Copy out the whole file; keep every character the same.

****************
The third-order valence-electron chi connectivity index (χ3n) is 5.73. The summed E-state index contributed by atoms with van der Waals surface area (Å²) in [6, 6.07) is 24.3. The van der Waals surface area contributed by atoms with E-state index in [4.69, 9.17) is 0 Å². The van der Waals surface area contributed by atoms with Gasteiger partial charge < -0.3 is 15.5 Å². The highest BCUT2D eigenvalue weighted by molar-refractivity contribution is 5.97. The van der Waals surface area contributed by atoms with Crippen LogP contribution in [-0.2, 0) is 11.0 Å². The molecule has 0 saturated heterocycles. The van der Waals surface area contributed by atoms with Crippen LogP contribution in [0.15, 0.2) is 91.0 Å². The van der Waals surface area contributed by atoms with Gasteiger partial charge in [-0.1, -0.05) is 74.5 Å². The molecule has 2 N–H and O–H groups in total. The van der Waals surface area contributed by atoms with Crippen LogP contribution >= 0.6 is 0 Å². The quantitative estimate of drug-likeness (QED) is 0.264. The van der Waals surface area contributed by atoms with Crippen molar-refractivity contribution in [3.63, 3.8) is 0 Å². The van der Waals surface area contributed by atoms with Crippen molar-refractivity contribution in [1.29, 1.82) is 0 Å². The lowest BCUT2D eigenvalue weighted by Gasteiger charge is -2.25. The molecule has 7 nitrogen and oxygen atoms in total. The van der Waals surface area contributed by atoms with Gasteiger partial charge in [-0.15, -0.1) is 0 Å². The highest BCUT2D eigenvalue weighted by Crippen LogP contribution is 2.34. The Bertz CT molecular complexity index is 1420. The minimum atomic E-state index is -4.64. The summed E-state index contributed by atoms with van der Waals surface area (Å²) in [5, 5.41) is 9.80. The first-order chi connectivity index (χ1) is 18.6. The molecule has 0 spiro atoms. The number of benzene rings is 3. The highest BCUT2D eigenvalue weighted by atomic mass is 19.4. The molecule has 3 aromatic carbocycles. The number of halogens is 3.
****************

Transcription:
The third-order valence-electron chi connectivity index (χ3n) is 5.73. The summed E-state index contributed by atoms with van der Waals surface area (Å²) in [6, 6.07) is 24.3. The van der Waals surface area contributed by atoms with E-state index in [4.69, 9.17) is 0 Å². The van der Waals surface area contributed by atoms with Gasteiger partial charge < -0.3 is 15.5 Å². The highest BCUT2D eigenvalue weighted by molar-refractivity contribution is 5.97. The van der Waals surface area contributed by atoms with Crippen LogP contribution in [-0.2, 0) is 11.0 Å². The molecule has 0 saturated heterocycles. The van der Waals surface area contributed by atoms with Crippen LogP contribution in [0.15, 0.2) is 91.0 Å². The van der Waals surface area contributed by atoms with Gasteiger partial charge in [-0.1, -0.05) is 74.5 Å². The molecule has 2 N–H and O–H groups in total. The van der Waals surface area contributed by atoms with Crippen LogP contribution >= 0.6 is 0 Å². The quantitative estimate of drug-likeness (QED) is 0.264. The van der Waals surface area contributed by atoms with Crippen molar-refractivity contribution in [3.63, 3.8) is 0 Å². The van der Waals surface area contributed by atoms with Crippen molar-refractivity contribution in [1.29, 1.82) is 0 Å². The lowest BCUT2D eigenvalue weighted by Gasteiger charge is -2.25. The molecule has 7 nitrogen and oxygen atoms in total. The van der Waals surface area contributed by atoms with Gasteiger partial charge in [-0.15, -0.1) is 0 Å². The highest BCUT2D eigenvalue weighted by Crippen LogP contribution is 2.34. The Bertz CT molecular complexity index is 1420. The minimum atomic E-state index is -4.64. The summed E-state index contributed by atoms with van der Waals surface area (Å²) in [5, 5.41) is 9.80. The first-order chi connectivity index (χ1) is 18.6. The molecule has 0 spiro atoms. The number of benzene rings is 3. The highest BCUT2D eigenvalue weighted by atomic mass is 19.4. The molecule has 3 aromatic carbocycles. The number of halogens is 3.